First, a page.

It’s important for each trustee to come prepared for the meeting since the whole board shares responsibility and reliability that the institution fulfills its mission, is legally compliant, and remains financially sound. Each trustee’s voice is needed—and without the combined power of the entire board, faulty decisions can easily be made.

Additionally, each board member is a fiduciary and must act on behalf of the organization’s greatest good and have a higher standard of care than professional staff (including the university president). Additionally, these responsibilities are collective and personal, so they cannot be delegated to others.

These requirements fall under the board’s fiduciary responsibilities, which entail:

  • Duty of care, in which the trustee maintains a deep and wide education on institutional matters to bring an informed critical eye in making a business decision. This involves financial oversight, compliance with applicable law, and understanding the university’s mission, rules, bylaws, operating and board policies, and common course of conduct.
  • Duty of loyalty, in which the trustee acts in an appropriate manner to avoid personal conflict of interest. This involves putting the university’s interests first, practicing personal integrity and transparency, adhering to the institution’s conflict of interest policy and disclose conflicts, and support final board decisions.
  • Duty of obedience, in which the trustee follows the law and applicable governing documents as well as his or her own reasoned judgement to make decisions that are consistent with the institutional mission. This focuses on the university’s compliance with all applicable federal, state, and local laws (including thoughtful reliance on legal advice from the university’s counsel) and ensuring that the university complies with its bylaws and adopted policies.

Ignorance Isn’t Bliss for the Board of Directors

However, most trustees—and some higher education administrators—are unaware of these responsibilities. Yet, if you’re watching the news, you see the ramifications of this ignorance continually cropping up.

Take duty of loyalty, for example. Arkansas State University Chancellor Tim Hudson was forced to resign when an audit identified issues with ASU’s study abroad program, which was administered by Hudson’s wife. These audits found that the chancellor tried to hire his wife for the full-time study abroad director but was precluded from doing so due to state law. Instead, Hudson refused to move forward in hiring a full-time director so that his wife could continue to work in the position of interim director. Additionally, the chancellor received free trips abroad and allocated money for student assistance to a company where he had served as a board member.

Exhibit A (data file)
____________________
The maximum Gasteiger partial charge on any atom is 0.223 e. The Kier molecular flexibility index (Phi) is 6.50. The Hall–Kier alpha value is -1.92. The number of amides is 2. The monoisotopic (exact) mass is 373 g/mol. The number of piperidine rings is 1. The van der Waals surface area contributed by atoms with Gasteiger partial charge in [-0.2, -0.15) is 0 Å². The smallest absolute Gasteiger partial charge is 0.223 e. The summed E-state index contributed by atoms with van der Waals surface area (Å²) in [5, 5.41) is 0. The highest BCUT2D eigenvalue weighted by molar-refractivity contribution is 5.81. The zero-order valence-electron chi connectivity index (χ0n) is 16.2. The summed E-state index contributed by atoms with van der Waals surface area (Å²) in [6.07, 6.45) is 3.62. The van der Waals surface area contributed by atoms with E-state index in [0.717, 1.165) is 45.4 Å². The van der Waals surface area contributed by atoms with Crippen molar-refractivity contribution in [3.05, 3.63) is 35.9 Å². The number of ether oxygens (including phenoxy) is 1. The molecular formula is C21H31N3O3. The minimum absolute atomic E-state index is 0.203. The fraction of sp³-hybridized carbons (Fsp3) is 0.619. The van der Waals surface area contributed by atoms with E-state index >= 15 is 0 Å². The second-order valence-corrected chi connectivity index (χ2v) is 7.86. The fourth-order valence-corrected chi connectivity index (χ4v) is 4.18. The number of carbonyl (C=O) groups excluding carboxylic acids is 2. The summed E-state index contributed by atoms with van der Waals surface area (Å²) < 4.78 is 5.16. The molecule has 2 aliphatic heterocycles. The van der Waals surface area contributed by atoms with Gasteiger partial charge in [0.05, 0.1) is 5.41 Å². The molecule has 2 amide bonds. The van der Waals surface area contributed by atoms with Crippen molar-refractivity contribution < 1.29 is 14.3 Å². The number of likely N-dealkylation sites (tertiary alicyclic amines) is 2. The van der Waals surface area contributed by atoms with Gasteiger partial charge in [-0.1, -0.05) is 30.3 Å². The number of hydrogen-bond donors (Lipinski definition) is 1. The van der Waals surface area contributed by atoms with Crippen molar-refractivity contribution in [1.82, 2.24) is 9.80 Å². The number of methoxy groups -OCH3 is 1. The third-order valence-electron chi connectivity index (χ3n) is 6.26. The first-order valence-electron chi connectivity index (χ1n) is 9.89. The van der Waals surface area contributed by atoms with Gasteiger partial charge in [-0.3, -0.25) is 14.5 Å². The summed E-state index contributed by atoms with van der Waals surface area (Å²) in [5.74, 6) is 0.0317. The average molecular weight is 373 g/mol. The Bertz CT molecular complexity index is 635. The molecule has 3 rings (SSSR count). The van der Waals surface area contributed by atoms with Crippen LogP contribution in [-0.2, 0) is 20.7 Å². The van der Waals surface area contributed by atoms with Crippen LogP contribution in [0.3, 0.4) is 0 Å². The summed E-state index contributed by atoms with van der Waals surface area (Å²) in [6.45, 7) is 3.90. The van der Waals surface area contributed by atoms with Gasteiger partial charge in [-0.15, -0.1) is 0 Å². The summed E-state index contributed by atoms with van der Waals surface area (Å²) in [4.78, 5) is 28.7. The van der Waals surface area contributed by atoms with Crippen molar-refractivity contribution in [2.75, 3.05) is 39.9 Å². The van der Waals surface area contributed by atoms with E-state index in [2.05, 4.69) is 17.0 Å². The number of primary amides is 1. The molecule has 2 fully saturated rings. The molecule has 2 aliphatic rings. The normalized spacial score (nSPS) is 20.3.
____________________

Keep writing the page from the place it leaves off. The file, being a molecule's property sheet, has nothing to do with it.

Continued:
As a result of the audits, Hudson resigned in and the case was taken to a grand jury, which although it didn’t find enough evidence to charge him with a crime, it was a public relations mess for the University. In this case, ASU’s board members had a duty of loyalty to the university, not the chancellor, and should have done everything in their power to protect the institution’s good name.

Another example of this involved the chancellor’s search at the University of Mississippi. The State Board, all of whom had been appointed by the governor, unanimously selected the consultant on the search committee. However, the consultant—while well-qualified having served as commissioner of higher education, associate commissioner for academic and student affairs for the Institutions of Higher Learning, and a community college president–had never formally applied as a candidate and his name wasn’t presented publicly as one of the eight candidates. This was a flagrant dereliction of duty of loyalty by the board, who opted to negate the search process and go with the expedient choice. 

The latest (and perhaps largest and perhaps most visible) of these involves the University of North Carolina – Chapel Hill, which seems to be in the news about governance yet again. First there was this incident with “Silent Sam,” which ultimately resulted in Margaret Spelling leaving as UNC System’s chancellor after less than three years into a five-year contract.  

Then it was the Nikole Hannah-Jones debacle, in which the Board considered and (finally) approved her application for tenure, six weeks after it was formally presented. However, this was after a major donor had objected to her being granted tenure, which resulted in its delay. In an interview on CBS This Morning she stated: “It’s pretty clear that my tenure was not taken up because of political opposition, because of discriminatory views against my viewpoints, and I believe my race and my gender…. My peers in academia said that I was deserving of tenure. These board members are political appointees who decided that I wasn’t.”